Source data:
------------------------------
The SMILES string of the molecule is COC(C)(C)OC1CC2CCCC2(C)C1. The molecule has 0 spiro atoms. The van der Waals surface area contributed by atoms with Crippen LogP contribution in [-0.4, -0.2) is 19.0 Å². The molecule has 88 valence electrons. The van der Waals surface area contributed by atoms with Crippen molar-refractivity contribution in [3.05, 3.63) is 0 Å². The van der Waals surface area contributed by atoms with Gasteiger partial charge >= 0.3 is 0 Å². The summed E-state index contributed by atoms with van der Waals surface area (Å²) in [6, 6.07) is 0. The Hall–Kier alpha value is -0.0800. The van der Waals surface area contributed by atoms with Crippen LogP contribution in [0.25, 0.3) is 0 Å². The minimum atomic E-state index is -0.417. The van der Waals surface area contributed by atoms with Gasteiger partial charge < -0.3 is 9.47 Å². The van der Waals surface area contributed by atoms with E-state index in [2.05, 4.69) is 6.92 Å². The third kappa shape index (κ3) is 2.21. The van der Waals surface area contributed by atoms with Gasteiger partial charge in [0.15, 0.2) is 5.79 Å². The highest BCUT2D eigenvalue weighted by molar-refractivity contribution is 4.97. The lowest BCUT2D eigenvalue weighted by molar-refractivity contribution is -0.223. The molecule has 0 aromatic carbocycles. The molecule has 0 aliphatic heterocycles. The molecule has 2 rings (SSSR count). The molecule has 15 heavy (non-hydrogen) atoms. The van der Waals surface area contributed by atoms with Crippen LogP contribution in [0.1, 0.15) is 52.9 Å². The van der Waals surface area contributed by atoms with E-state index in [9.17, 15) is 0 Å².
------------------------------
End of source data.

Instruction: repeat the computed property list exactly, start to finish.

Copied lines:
The SMILES string of the molecule is COC(C)(C)OC1CC2CCCC2(C)C1. The molecule has 0 spiro atoms. The van der Waals surface area contributed by atoms with Crippen LogP contribution in [-0.4, -0.2) is 19.0 Å². The molecule has 88 valence electrons. The van der Waals surface area contributed by atoms with Crippen molar-refractivity contribution in [3.05, 3.63) is 0 Å². The van der Waals surface area contributed by atoms with Gasteiger partial charge >= 0.3 is 0 Å². The summed E-state index contributed by atoms with van der Waals surface area (Å²) in [6, 6.07) is 0. The Hall–Kier alpha value is -0.0800. The van der Waals surface area contributed by atoms with Crippen LogP contribution in [0.25, 0.3) is 0 Å². The minimum atomic E-state index is -0.417. The van der Waals surface area contributed by atoms with Gasteiger partial charge < -0.3 is 9.47 Å². The van der Waals surface area contributed by atoms with E-state index in [2.05, 4.69) is 6.92 Å². The third kappa shape index (κ3) is 2.21. The van der Waals surface area contributed by atoms with Gasteiger partial charge in [0.15, 0.2) is 5.79 Å². The highest BCUT2D eigenvalue weighted by molar-refractivity contribution is 4.97. The lowest BCUT2D eigenvalue weighted by molar-refractivity contribution is -0.223. The molecule has 0 aromatic carbocycles. The molecule has 0 aliphatic heterocycles. The molecule has 2 rings (SSSR count). The molecule has 15 heavy (non-hydrogen) atoms. The van der Waals surface area contributed by atoms with Crippen LogP contribution in [0.1, 0.15) is 52.9 Å². The van der Waals surface area contributed by atoms with E-state index in [9.17, 15) is 0 Å².